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Since there is a specific ratio between, for example, two reactants for the reaction, only a certain amount of Reactant A will be used in respect to Reactant B so whichever one "runs out" first is limiting the reaction because no more of it is available and the one remaining is in excess. I think you're confusing the conservation of mass principle in this instance since you're thinking that the excess reactant that remain is part of the conservation of mass but you're not supposed to include it when you compare the mass of reactants and products, you only include the mass of the reactants that actually reacted. Hope that helps.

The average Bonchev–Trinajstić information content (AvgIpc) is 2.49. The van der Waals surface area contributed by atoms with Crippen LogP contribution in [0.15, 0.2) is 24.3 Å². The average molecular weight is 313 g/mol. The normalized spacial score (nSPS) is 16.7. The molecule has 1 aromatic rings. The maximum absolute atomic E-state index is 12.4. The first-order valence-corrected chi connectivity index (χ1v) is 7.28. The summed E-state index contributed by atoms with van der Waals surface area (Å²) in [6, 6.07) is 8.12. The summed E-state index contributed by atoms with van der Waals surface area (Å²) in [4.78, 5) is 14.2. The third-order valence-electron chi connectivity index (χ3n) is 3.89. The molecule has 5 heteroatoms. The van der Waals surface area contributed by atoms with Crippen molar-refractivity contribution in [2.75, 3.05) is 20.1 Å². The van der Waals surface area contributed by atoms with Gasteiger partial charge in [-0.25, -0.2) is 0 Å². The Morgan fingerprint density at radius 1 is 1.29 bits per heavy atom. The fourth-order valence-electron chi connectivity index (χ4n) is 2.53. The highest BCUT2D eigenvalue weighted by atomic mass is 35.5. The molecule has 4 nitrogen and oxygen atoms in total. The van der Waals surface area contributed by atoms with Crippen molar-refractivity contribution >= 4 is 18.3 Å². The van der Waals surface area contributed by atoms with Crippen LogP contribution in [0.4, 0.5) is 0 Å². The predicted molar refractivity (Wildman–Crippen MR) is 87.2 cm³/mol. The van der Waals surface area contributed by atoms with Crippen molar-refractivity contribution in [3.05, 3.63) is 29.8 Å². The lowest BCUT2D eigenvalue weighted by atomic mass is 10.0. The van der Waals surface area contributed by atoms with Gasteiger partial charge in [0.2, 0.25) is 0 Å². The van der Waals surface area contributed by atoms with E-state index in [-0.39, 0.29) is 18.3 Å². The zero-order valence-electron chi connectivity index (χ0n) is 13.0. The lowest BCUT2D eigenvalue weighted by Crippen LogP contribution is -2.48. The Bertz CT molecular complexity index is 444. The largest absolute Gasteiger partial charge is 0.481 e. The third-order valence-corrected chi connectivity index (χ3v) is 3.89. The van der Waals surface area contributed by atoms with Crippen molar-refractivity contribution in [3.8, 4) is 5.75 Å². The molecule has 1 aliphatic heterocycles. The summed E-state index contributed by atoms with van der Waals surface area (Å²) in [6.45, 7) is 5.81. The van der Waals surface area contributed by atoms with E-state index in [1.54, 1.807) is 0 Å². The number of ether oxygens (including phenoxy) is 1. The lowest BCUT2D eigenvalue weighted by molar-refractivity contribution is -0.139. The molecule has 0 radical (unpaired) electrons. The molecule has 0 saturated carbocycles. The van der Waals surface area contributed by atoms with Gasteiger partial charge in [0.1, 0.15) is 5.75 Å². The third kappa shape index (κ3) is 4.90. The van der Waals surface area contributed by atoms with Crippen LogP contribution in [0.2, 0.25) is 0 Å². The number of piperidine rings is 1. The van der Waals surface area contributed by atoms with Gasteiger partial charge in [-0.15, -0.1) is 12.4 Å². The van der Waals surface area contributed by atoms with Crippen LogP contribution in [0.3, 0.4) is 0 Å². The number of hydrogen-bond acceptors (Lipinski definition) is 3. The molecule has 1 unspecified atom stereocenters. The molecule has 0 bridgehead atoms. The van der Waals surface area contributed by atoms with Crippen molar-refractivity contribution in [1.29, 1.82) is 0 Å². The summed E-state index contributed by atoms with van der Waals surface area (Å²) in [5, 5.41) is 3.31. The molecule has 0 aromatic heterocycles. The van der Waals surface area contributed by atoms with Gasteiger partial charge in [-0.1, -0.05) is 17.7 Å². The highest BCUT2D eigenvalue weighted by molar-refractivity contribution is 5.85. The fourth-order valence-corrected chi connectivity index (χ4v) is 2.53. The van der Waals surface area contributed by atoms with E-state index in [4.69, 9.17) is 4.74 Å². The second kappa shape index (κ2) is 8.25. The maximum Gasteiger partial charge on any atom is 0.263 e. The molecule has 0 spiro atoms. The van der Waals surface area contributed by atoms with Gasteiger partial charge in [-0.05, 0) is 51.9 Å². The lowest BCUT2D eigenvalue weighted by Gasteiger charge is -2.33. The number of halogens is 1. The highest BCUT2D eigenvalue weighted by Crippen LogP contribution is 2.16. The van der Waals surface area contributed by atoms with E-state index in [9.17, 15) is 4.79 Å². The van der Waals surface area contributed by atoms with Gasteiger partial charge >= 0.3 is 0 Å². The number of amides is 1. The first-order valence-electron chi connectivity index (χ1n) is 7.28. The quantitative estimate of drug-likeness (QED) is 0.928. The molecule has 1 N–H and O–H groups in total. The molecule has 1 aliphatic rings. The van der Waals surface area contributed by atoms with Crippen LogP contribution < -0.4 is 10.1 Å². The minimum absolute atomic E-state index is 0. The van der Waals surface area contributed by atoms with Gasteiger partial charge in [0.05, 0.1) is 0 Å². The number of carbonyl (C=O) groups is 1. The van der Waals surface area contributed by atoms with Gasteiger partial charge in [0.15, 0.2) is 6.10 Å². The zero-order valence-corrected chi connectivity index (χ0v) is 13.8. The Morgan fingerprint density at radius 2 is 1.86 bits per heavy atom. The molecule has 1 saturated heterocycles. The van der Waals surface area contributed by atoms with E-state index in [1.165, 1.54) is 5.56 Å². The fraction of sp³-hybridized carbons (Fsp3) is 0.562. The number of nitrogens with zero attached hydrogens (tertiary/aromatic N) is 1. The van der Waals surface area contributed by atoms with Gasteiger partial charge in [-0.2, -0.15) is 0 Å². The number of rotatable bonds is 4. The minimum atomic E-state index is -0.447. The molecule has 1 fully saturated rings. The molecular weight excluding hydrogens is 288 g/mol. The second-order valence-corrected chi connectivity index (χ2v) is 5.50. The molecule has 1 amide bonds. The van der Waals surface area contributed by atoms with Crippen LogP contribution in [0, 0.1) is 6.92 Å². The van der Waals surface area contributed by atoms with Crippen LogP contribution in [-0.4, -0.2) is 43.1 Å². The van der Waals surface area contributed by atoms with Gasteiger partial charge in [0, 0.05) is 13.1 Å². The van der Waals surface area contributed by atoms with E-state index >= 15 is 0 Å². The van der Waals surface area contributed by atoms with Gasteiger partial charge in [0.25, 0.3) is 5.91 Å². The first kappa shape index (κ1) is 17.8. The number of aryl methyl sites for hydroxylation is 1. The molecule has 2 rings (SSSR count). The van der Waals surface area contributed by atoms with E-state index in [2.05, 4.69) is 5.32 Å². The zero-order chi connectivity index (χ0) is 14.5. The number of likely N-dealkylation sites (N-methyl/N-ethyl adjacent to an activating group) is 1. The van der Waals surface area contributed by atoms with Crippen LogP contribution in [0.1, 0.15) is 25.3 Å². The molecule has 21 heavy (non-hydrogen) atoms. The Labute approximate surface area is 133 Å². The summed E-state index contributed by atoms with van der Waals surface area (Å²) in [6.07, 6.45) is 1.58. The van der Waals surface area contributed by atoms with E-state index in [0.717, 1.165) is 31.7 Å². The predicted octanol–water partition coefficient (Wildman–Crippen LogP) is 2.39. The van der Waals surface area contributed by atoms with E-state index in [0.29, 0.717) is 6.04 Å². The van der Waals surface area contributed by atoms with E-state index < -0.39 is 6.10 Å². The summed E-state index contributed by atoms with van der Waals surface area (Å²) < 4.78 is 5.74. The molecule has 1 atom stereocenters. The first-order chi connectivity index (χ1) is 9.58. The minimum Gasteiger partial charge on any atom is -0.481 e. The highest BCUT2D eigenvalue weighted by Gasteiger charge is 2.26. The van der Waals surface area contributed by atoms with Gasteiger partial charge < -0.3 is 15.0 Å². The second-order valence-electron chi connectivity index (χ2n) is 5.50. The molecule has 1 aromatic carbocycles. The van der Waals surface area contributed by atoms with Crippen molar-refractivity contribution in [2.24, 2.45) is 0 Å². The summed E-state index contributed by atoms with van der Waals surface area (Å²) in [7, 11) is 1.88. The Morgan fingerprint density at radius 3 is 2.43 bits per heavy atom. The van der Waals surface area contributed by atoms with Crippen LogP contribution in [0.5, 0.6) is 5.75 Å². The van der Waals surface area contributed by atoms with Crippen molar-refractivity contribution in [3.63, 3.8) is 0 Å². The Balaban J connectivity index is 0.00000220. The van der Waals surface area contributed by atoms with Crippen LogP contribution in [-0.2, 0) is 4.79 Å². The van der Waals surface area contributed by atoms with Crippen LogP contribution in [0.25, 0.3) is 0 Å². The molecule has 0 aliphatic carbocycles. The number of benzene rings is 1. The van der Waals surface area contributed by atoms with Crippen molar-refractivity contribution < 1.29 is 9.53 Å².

If A reacts with B and B is the limiting reactant, B will be completely used up in the reaction while there is still some left of A. The conservation of mass applies to whatever portion of A and B react, but the mass left over from A (the reactant in excess) can also be included in the end mass. You can disregard the unused mass of A (the reactant in excess), as Preet_Bains stated, but really you can include A's unreacted mass because it will be unchanged by the reaction.
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